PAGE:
For former Los Angeles City Councilman Richard Alarcon, the reversals of fortune just keep on coming.
He served as a councilman, state senator and assemblyman before being convicted in 2014 of lying to voters about where he lived when he ran for his council seat. He spent 51 days under house arrest and was barred from ever holding public office again. But then, in January, the state's 2nd District Court of Appeal threw out the convictions, saying the trial judge had given an improper instruction to the jury. Two months later, Alarcon announced he would run for Congress, challenging incumbent U.S. Rep. Tony Cardenas. Then, last week, Los Angeles County Dist. Atty. Jackie Lacey announced she would retry Alarcon on the same four charges the appellate court overturned.
Lacey's decision was not universally praised. Alarcon's allies insist that the continued prosecution is a waste of time and taxpayer money. His attorney plans to file a motion asking the court to dismiss the case, and notes that the jury dismissed 12 of the original 16 charges. Legal analysts have suggested that the appellate decision will make the charges even more difficult to prove. And if the D.A.'s office does win a conviction, Alarcon probably wouldn't serve any more time because he already did 51 days, but he probably would be barred from public office again.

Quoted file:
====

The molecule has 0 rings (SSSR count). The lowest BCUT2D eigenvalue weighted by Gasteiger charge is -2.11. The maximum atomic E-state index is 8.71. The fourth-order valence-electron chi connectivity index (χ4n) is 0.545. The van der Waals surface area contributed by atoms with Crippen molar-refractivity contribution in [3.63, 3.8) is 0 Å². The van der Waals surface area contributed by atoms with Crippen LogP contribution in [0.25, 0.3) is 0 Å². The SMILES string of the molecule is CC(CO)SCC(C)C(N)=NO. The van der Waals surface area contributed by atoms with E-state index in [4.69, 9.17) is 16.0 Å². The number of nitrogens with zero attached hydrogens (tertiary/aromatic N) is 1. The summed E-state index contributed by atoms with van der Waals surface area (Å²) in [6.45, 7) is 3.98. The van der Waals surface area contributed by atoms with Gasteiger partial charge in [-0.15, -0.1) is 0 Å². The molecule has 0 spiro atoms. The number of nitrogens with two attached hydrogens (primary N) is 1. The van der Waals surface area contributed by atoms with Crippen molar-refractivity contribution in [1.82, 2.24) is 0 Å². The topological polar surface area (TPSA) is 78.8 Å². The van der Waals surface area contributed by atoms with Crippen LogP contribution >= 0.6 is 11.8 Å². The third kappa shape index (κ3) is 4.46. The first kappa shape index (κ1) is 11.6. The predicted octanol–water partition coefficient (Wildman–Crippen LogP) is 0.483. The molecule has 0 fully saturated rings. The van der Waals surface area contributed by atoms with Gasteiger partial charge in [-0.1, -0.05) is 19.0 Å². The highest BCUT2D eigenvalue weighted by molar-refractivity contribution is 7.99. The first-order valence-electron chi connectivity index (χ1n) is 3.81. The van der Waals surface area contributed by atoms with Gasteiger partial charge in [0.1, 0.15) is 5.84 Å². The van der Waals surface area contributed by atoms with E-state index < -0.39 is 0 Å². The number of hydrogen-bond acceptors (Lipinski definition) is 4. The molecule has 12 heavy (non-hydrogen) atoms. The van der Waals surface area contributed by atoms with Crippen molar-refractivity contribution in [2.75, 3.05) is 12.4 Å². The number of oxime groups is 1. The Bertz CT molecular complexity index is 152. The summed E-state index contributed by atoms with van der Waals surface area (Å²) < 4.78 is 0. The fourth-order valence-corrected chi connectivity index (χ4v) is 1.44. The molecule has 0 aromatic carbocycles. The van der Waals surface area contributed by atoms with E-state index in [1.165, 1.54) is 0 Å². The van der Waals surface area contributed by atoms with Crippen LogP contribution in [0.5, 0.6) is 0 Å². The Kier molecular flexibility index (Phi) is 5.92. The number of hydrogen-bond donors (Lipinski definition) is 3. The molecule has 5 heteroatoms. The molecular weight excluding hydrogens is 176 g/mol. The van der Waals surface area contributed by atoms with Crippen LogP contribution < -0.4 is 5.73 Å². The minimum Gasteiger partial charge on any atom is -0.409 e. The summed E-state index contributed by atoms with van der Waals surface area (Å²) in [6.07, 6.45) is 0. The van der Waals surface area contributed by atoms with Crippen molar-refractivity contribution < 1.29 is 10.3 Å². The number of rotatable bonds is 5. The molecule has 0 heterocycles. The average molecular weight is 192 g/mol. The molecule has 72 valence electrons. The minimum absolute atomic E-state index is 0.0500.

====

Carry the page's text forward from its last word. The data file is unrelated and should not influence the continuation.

Even with those challenges, Lacey is right to pursue justice. Alarcon was charged with a serious violation of public trust. There are few requirements placed on candidates running for local office in California, but one of them is that they must live in the districts they seek to represent. Alarcon is accused of listing as his address on voter registration and candidate filing documents a run-down house in Panorama City in the 7th Council District. Prosecutors say he actually lived in his wife's new, larger Sun Valley house, outside the district. Alarcon has said that he was staying at the Sun Valley home only temporarily while renovating the other property. Prosecutors presented witness testimony that Alarcon bragged that he was elected to his council seat without living in the district and then once in office, he was gone for so long from the Panorama City house that a squatter moved in and changed all the locks.
The D.A.'s office is one of the few in the state willing to investigate and file charges against elected officials for lying about living in their districts. And it is absolutely right to do so. No politician should be allowed to play fast and loose with the rules. Lacey should get credit for keeping up the fight, and for sending a message that fraud will not be tolerated.